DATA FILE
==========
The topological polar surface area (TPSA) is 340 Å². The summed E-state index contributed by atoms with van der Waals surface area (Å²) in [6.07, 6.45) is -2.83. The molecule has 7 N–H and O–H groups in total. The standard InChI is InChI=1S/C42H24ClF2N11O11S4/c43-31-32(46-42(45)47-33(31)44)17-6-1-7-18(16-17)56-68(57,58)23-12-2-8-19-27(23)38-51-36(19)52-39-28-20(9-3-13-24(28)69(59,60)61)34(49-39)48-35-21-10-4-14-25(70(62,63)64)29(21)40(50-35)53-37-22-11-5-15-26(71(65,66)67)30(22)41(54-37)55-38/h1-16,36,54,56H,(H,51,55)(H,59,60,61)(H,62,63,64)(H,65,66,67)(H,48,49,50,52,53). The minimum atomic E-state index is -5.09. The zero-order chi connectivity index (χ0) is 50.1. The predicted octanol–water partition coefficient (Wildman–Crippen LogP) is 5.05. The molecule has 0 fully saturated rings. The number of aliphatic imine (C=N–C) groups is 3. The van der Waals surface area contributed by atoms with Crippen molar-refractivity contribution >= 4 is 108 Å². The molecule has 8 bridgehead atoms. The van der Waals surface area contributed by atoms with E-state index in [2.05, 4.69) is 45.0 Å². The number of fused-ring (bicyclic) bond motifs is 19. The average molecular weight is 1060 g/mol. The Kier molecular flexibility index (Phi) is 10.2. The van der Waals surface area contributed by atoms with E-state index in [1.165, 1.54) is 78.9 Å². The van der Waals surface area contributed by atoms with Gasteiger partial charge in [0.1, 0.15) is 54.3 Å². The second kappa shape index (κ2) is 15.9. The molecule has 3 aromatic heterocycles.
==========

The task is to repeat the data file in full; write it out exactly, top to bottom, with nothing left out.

The topological polar surface area (TPSA) is 340 Å². The summed E-state index contributed by atoms with van der Waals surface area (Å²) in [6.07, 6.45) is -2.83. The molecule has 7 N–H and O–H groups in total. The standard InChI is InChI=1S/C42H24ClF2N11O11S4/c43-31-32(46-42(45)47-33(31)44)17-6-1-7-18(16-17)56-68(57,58)23-12-2-8-19-27(23)38-51-36(19)52-39-28-20(9-3-13-24(28)69(59,60)61)34(49-39)48-35-21-10-4-14-25(70(62,63)64)29(21)40(50-35)53-37-22-11-5-15-26(71(65,66)67)30(22)41(54-37)55-38/h1-16,36,54,56H,(H,51,55)(H,59,60,61)(H,62,63,64)(H,65,66,67)(H,48,49,50,52,53). The minimum atomic E-state index is -5.09. The zero-order chi connectivity index (χ0) is 50.1. The predicted octanol–water partition coefficient (Wildman–Crippen LogP) is 5.05. The molecule has 0 fully saturated rings. The number of aliphatic imine (C=N–C) groups is 3. The van der Waals surface area contributed by atoms with Crippen molar-refractivity contribution >= 4 is 108 Å². The molecule has 8 bridgehead atoms. The van der Waals surface area contributed by atoms with E-state index in [2.05, 4.69) is 45.0 Å². The number of fused-ring (bicyclic) bond motifs is 19. The average molecular weight is 1060 g/mol. The Kier molecular flexibility index (Phi) is 10.2. The van der Waals surface area contributed by atoms with E-state index in [1.165, 1.54) is 78.9 Å². The van der Waals surface area contributed by atoms with Gasteiger partial charge in [0.1, 0.15) is 54.3 Å². The second kappa shape index (κ2) is 15.9. The molecule has 3 aromatic heterocycles.